You didn’t put the weight on that fast so modify your expectations about how fast to lose it. Your body needs time to lose weight and for changes in body composition to take place. Instead of relying on things that in the short term seem too good to be true, trendy and fast, start looking for longer-term, sustainable approaches that fit your lifestyle and personality. Regardless of the approach this will include – being consistent and persistent over time, finding a balance (which varies from person to person but usually involves a level of moderation, rather than extremes of cutting out food groups etc ), finding new habits that support these goals, and building healthy relationships with food and your body. It also important to understand your priorities – when it’s a good time to try to ‘diet’ and when it isn’t – and accepting that sometimes it isn’t a high enough priority and not shaming yourself for that.

There’s no quick fix – no supplement, exercise, 6 week plan, detox or cleanse that will get you to and keep you at your goals. It’s not a short term thing – you’re in for the long haul if it’s going to be sustainable.

Happy Tuesday 🤗xx

Tuesday Tip

Tuesday Tip: You snooze, you win!

Tuesday Tip: You snooze, you win! 😴

Whilst fat/weight loss always comes down to maintaining a calorie deficit there are things which help make this easier – sleep being one of the biggest ones.

Sleep is one of the most underrated contributors to overall health and body composition. Chronic lack of sleep has negative effects on the immune, endocrine, nervous and cardiovascular systems and increases risk of illness and injury. Studies have shown an association between increased BMI and those with a chronic lack of sleep (under 7hrs a night). Studies also show that reduced sleep is associated with an increased energy intake – sleeping under 5.5 hrs a night was linked to an average increase of almost 250 cals per day. A further study investigated the impact of improving sleep length on energy intake and found that extending it to 8 hrs a night led to a decrease in energy intake of 270 cals per day. There was also a link to weight loss in this group (unsurprisingly given the reduced calorie intake). For each extra hour of sleep energy intake decreased by 162 cals per day.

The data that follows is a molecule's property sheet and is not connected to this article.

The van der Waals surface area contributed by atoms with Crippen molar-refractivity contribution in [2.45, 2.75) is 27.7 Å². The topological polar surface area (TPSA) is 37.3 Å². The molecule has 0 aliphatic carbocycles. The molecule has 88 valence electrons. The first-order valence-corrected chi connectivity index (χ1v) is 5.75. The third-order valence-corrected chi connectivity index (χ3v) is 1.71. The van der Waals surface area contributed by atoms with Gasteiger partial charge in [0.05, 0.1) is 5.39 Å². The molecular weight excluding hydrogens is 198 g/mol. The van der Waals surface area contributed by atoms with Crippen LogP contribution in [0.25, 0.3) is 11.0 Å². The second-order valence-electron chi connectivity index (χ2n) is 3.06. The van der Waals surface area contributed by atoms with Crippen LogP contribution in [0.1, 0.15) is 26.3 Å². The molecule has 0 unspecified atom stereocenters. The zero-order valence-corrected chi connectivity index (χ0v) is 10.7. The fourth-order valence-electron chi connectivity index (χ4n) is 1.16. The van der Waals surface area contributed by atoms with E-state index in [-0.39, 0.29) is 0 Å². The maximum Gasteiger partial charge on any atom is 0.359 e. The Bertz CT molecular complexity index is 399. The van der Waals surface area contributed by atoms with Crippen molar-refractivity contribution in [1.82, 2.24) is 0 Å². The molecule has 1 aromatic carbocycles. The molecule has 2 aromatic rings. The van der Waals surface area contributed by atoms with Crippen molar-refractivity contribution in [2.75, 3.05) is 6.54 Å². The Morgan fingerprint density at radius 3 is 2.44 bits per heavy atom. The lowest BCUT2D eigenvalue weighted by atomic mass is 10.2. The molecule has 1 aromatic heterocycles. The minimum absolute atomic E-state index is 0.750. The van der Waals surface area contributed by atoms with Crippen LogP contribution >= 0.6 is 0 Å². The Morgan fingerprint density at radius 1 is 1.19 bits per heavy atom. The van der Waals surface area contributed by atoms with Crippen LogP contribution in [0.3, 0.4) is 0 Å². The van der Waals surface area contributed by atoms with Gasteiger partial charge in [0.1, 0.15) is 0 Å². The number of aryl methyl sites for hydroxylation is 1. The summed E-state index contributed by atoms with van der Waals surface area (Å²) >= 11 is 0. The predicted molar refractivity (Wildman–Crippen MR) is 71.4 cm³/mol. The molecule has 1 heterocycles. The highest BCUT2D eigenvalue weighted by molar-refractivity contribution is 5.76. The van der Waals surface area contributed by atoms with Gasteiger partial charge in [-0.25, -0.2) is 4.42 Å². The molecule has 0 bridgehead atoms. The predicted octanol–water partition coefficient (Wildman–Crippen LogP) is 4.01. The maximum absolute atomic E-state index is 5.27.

Lack of sleep also impacts your exercise resulting in reduced reaction times, accuracy, strength and endurance. It also results in longer recovery times.

So how can you improve your sleep?

⁃ Aim to set aside approx 30 mins before bed to wind down and destress.

⁃ Aim for consistent sleep and waking times – so try to avoid the pattern of early wake ups during the week and very late wake ups at the weekend.

⁃ Reduce consumption of caffeine, alcohol and nicotine in the 2-3 hours before bed

⁃ Studies have also shown that reducing screen time before bed leads to improved sleep quality, falling asleep faster and waking up less during the night. So aim to put your phone away 30 mins before bed, and avoid viewing potentially stimulating content like social media/news as it can impact your mood/anxiety levels which will result in less sleep.

So put the same effort you do into your diet into your sleep to maximise results!

Happy Tuesday 🤗xx